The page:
The Dog House

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The Dog Houses comprised a chain of very small restaurants around L.A., often on a piece of land that also held a large car wash.  I’m going to guess that was the idea.  Someone said, “Hey, let’s design a little restaurant that can fit in a spot that doesn’t seem big enough for a restaurant and where people have to wait around for their car to be washed.”  And then someone else said, “Uh, like a hot dog stand?”  And the first person said, “Kind of…but let’s make it a little more upscale so we’ll get the business of folks who think they’re too good to eat at a hot dog stand.”

At least, that seemed to be the premise, though I don’t think the one in the above photo was near a car wash.  It did however display uncommon courage by daring to sell hot dogs around the corner from Pink’s.  As you can see, a Dog House was a small building that vaguely resembled a dog house…and I vaguely recall some had stools that looked like hydrants.  You could dine inside at the counter or outside in a small porch area with tables.  Either one was cramped but inside, it was worse.

Outside, they often had waitresses and menus, and the selection was obviously limited by the size of their tiny kitchens.  Basically, it was burgers, dogs and a few sandwiches and salads, and I think some of them also served breakfast.  The food was not wonderful but I think it was a case of the cute decor making you expect something better than your basic hot dog/burger stand.

18 Responses to The Dog House

  • Michael Rankins says:

    Am I the only one who’s creeped out by the fact that there’s a hot dog stand right next to the animal hospital?

  • Craig Printup says:

    There was one in Santa Monica near the Mucky
    Duck that my great grandmother used to take me too. I did not like their food, mostly because they used weird buns…they were bright yellow instead of the normal pasty white…egg buns maybe?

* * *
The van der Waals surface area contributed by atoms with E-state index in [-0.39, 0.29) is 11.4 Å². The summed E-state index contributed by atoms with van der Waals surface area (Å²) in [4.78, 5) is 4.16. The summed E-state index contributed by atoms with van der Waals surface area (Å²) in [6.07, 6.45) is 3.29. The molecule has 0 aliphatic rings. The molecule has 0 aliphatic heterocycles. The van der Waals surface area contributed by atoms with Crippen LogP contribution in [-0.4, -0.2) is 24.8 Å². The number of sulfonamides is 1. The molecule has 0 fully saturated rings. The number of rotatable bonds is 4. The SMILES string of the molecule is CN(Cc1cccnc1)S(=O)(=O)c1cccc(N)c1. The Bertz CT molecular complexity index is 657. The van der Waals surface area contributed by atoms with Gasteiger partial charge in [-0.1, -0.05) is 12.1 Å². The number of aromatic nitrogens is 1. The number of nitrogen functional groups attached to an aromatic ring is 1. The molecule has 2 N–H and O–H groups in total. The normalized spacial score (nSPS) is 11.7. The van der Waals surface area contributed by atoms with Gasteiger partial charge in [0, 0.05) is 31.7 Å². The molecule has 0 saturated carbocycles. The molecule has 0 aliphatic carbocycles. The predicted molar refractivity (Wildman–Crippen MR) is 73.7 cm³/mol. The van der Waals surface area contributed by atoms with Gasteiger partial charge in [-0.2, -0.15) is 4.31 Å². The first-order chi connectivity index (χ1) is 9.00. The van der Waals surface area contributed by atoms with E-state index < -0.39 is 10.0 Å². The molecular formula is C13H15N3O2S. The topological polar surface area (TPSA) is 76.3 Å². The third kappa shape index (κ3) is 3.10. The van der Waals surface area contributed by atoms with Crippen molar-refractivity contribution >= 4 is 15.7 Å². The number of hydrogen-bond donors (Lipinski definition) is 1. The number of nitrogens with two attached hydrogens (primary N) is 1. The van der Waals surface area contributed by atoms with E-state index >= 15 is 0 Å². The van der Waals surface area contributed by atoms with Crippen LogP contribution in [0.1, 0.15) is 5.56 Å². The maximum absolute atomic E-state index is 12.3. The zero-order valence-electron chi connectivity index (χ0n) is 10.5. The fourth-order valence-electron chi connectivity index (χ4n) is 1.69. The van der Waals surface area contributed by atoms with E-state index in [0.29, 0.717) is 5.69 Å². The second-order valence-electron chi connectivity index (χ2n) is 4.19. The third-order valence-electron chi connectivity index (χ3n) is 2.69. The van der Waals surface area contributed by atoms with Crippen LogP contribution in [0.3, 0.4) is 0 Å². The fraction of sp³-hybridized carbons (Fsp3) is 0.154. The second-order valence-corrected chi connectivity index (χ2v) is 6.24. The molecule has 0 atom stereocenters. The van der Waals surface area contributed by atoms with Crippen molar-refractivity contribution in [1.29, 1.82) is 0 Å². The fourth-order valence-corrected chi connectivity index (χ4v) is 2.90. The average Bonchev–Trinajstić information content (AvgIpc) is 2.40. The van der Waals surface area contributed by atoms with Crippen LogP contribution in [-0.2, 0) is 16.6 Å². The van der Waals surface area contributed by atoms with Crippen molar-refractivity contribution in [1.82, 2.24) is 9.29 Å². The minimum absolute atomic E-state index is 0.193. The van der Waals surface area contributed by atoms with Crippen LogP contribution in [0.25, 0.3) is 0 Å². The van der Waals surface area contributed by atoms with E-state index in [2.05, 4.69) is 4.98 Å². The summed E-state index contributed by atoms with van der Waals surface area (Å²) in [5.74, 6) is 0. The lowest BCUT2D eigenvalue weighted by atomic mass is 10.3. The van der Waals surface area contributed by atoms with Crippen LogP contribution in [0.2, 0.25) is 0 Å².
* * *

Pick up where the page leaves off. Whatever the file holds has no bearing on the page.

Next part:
• Mike Rubin says:

    I may be having a senior moment, but I recall that they grilled their dogs, rather than steam or boil them. They also scored them, so they looked a bit like a curlique in the bun. I recall them being quite delicious, but I was very, very young at the time and probably very, very undemanding when it came to hot dogs.

  • Shel Weisbach says:

    Gray’s Chili Dogs, 166 North 2nd St, Porterville, has the definite look of a one-time Dog House – building shape, chimney, signage… The architect may have been Eugene D. Birnbaum, designer of the iconic IHOPs and butterfly-roofed Woody’s SmorgasBurger.

  • steve diggles says:

    We would eat at the Dog House near the beach in Santa Monica late 50s -late 60s . I remember the grilled dogs with lot’s of onions and mustard. Good eats after after a long day of wave riding. Pop bought a new 1956 red station wagon which was keen to load up the neighbor hood and hit P.O.P., those were the days.

  • david heimark says:

    Wasn’t it a “Dog House” next to the carwash at 6th and Rampart?
    Best of all chilidogs, in my opinion, was Audrey’s on the sw corner of Olympic and Alvarado. I would love to hear from someone who remembers Audrey’s.

  • Randy Bash says:

    If you lived in Westwood Village in the 60’s, you were eating and hanging out at the Dog House!

  • Karen says:

    I don’t remember there Bing one near the Mucky Duck, but that was a great place to hang out on weekends!

  • Jon says:

    I fondly remember Saturday & Sunday afternoons with my dad, at the Dog House on Hollywood Blvd. 1/2 block east of Vine Street. They had the Vienna brand hot dogs, and made hamburgers to order. They served breakfast all day, had pastrami & other sandwiches, and they closed at about 8PM. It was directly across the street from the Pantages Theatre, so we got to see the monikers of latest musicals playing there. Shortly after my dad passed away, the Dog House closed up, and the land was sold to MTA. It was where the escalator entrance to the Vine Street Red Line Station is, now. Maybe it’s the memories, or the good times I had with dad, but I’ve yet to find a hot dog that tastes as good…